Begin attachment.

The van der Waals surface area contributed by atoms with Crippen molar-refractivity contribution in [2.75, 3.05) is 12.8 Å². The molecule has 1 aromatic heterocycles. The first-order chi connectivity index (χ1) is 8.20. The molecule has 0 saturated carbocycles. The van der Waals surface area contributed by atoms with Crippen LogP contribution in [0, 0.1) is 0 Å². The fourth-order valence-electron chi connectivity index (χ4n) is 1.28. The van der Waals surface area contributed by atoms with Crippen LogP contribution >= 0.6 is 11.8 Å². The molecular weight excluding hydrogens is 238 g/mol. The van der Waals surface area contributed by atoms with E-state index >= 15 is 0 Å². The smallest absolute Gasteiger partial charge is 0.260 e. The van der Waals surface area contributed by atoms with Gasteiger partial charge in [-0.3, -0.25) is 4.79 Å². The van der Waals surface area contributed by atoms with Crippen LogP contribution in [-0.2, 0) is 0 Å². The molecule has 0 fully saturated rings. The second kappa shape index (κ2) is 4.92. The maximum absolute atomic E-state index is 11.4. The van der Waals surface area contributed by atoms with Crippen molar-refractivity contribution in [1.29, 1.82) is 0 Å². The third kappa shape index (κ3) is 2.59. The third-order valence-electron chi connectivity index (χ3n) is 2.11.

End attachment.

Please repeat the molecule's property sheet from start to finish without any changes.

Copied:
The van der Waals surface area contributed by atoms with Crippen molar-refractivity contribution in [2.75, 3.05) is 12.8 Å². The molecule has 1 aromatic heterocycles. The first-order chi connectivity index (χ1) is 8.20. The molecule has 0 saturated carbocycles. The van der Waals surface area contributed by atoms with Crippen LogP contribution in [0, 0.1) is 0 Å². The fourth-order valence-electron chi connectivity index (χ4n) is 1.28. The van der Waals surface area contributed by atoms with Crippen LogP contribution >= 0.6 is 11.8 Å². The molecular weight excluding hydrogens is 238 g/mol. The van der Waals surface area contributed by atoms with E-state index >= 15 is 0 Å². The smallest absolute Gasteiger partial charge is 0.260 e. The van der Waals surface area contributed by atoms with Gasteiger partial charge in [-0.3, -0.25) is 4.79 Å². The van der Waals surface area contributed by atoms with Crippen LogP contribution in [-0.2, 0) is 0 Å². The molecule has 0 fully saturated rings. The second kappa shape index (κ2) is 4.92. The maximum absolute atomic E-state index is 11.4. The van der Waals surface area contributed by atoms with Crippen molar-refractivity contribution in [1.29, 1.82) is 0 Å². The third kappa shape index (κ3) is 2.59. The third-order valence-electron chi connectivity index (χ3n) is 2.11.